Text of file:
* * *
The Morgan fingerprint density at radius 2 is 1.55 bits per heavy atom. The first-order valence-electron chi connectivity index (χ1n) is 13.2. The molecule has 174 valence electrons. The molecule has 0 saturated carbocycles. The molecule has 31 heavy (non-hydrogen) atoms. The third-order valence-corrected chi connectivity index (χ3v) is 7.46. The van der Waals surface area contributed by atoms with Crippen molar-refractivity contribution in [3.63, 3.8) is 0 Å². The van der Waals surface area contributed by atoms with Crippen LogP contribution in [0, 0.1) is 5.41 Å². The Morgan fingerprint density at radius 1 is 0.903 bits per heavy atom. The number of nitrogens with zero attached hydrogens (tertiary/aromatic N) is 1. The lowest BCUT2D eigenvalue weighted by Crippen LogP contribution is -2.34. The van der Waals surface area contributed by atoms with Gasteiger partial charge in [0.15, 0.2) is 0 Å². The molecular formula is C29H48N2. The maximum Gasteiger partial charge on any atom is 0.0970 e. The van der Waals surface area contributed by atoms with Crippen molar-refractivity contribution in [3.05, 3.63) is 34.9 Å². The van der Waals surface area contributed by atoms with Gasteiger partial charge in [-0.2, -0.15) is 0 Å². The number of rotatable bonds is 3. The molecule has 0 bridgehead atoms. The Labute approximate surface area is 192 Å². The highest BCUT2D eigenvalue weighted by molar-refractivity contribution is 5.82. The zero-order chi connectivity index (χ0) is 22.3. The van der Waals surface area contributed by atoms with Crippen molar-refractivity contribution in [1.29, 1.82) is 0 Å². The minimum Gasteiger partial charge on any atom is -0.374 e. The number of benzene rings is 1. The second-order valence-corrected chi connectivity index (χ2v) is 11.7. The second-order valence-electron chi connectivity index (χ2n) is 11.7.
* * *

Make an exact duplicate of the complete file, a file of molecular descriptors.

The Morgan fingerprint density at radius 2 is 1.55 bits per heavy atom. The first-order valence-electron chi connectivity index (χ1n) is 13.2. The molecule has 174 valence electrons. The molecule has 0 saturated carbocycles. The molecule has 31 heavy (non-hydrogen) atoms. The third-order valence-corrected chi connectivity index (χ3v) is 7.46. The van der Waals surface area contributed by atoms with Crippen molar-refractivity contribution in [3.63, 3.8) is 0 Å². The van der Waals surface area contributed by atoms with Crippen LogP contribution in [0, 0.1) is 5.41 Å². The Morgan fingerprint density at radius 1 is 0.903 bits per heavy atom. The number of nitrogens with zero attached hydrogens (tertiary/aromatic N) is 1. The lowest BCUT2D eigenvalue weighted by Crippen LogP contribution is -2.34. The van der Waals surface area contributed by atoms with Gasteiger partial charge in [0.15, 0.2) is 0 Å². The molecular formula is C29H48N2. The maximum Gasteiger partial charge on any atom is 0.0970 e. The van der Waals surface area contributed by atoms with Crippen molar-refractivity contribution in [3.05, 3.63) is 34.9 Å². The van der Waals surface area contributed by atoms with Gasteiger partial charge in [-0.2, -0.15) is 0 Å². The number of rotatable bonds is 3. The molecule has 0 bridgehead atoms. The Labute approximate surface area is 192 Å². The highest BCUT2D eigenvalue weighted by molar-refractivity contribution is 5.82. The zero-order chi connectivity index (χ0) is 22.3. The van der Waals surface area contributed by atoms with Crippen molar-refractivity contribution in [1.29, 1.82) is 0 Å². The minimum Gasteiger partial charge on any atom is -0.374 e. The number of benzene rings is 1. The second-order valence-corrected chi connectivity index (χ2v) is 11.7. The second-order valence-electron chi connectivity index (χ2n) is 11.7.